WHEN THE dust settles on Britain’s first December election in a century the left and labour movement cannot afford a moment’s rest.
The Morning Star’s print deadlines mean voting is still ongoing as we head for the presses — but however the chips fall we are in for a tremendous struggle. In four-and-a-half years the state of the left has been transformed.
Two completely contrasting visions for our future were on the ballot paper. Labour’s offer went further than two years ago, it stood on a more detailed and more radical platform and has a programme that can not only make an immediate difference to the most vulnerable but presages a more permanent democratisation of our society.Read More »
by Jonathan Cook
This was an election of two illusions.
The first helped persuade much of the British public to vote for the very epitome of an Eton toff, a man who not only has shown utter contempt for most of those who voted for him but has spent a lifetime barely bothering to conceal that contempt. For him, politics is an ego-trip, a game in which others always pay the price and suffer, a job he is entitled to through birth and superior breeding.
The extent to which such illusions now dominate our political life was highlighted two days ago with a jaw-dropping comment from a Grimsby fish market worker. He said he would vote Tory for the first time because “Boris seems like a normal working class guy.”Read More »
A Journal of People report
Employers are increasingly preventing employees from forming unions in the workplace, according to a new report – U.S. employers are charged with violating federal law in 41.5% of all union election campaigns – by Celine McNicholas, Margaret Poydock, Julia Wolfe, Ben Zipperer, Gordon Lafer, and Lola Loustaunau (December 11, 2019) from the Economic Policy Institute (EPI), a progressive think tank.
What’s more, the report finds, many of these efforts are illegal.
Employers were found with violating federal law in roughly 42% of all union election campaigns, with 20% involving a charge that a worker was “illegally fired” for union activity. But these numbers only represent elections supervised by the National Labor Relations Board (NLRB).Read More »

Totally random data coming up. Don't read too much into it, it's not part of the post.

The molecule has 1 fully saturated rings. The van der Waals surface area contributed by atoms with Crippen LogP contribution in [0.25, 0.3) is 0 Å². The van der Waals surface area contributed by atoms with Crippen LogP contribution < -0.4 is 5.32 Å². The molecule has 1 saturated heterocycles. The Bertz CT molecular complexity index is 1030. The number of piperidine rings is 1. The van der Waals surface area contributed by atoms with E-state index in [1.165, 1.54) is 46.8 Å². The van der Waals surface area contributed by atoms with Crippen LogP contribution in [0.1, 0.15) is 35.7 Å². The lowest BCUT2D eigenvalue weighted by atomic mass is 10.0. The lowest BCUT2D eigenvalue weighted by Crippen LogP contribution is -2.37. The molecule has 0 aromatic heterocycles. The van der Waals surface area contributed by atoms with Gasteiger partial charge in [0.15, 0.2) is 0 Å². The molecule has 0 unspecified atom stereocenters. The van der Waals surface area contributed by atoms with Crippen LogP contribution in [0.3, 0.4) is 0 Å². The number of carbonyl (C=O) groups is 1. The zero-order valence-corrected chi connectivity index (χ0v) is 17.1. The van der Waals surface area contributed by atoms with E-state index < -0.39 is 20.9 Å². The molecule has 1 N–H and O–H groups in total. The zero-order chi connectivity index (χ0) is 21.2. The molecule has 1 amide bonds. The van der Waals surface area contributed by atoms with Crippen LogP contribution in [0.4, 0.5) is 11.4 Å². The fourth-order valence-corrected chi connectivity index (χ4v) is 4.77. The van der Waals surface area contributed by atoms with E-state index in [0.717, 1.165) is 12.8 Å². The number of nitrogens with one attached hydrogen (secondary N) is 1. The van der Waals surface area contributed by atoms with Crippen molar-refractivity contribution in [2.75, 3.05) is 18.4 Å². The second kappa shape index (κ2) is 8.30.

Argentina is taking measures to fight out debacles created by implementation of neoliberal policies for years in the country. The measures may appear unusual to many. But the measures show a political leadership’s effort to fight out poverty, lack of medicare for common people. There is also a plan to make current laws related to health and social emergencies ineffective on January 31, 2020.
Argentina’s President Alberti Fernandez on December 12, 2019 summoned the Chamber of Deputies to approve the necessary laws to declare economic, health and social emergencies. In order to carry out this decision as soon as possible, a well-defined schedule of meetings and events has also been set up.Read More »
US imperialism’s Afghanistan War reveals imperialism’s limit. It’s, as Mao said decades ago, a paper tiger. The war is the evidence.
The just published The Washington Post report – “The Afghanistan Papers: A secret history of the war, At war with the truth”, (by Craig Whitlock, December 9, 2019) – carries the story of this limit. It’s, to some, a story of corruption. To another section, the war is mismanaged, which is inefficiency, wrong planning, etc. But, the root of the failure is in the deep: Imperialism’s characteristic.Read More »
In 1781, the Bolivian indigenous leader Tupac Katari led a rebellion in which La Paz, the Spanish colonial capital of “Upper Peru,” was besieged for 109 days. The siege ended with the arrival of a Spanish army. Katari was captured, he and his wife, Bartolina Sisa, were gruesomely executed, and thousands of indigenous people were massacred.
For many years, this was treated as a minor event in history books, but in the latter half of the twentieth century Katari and Sisa have been celebrated by the indigenous majority as symbols of resistance to oppression, and as martyrs in a national revolution whose time has finally come.Read More »
A Journal of People report
The World Trade Organization’s (WTO) dispute appeals system has collapsed. The body has collapsed due to U.S. blocking of appointments.
Roberto Azevedo, the WTO Director-General, said on Tuesday he was “very hopeful” that WTO members could conclude by mid-2020 talks on cutting fishing subsidies, seen by many as essential for the Geneva-based body to remain relevant, among other deals.
Speaking after the collapse of the WTO’s dispute appeals system due to U.S. blocking of appointments, Azevedo pledged to start immediate efforts to find a “permanent solution” for the Appellate Body.
Without naming any countries, he also urged members to refrain from unilateral measures that could harm the global economy in the meantime.Read More »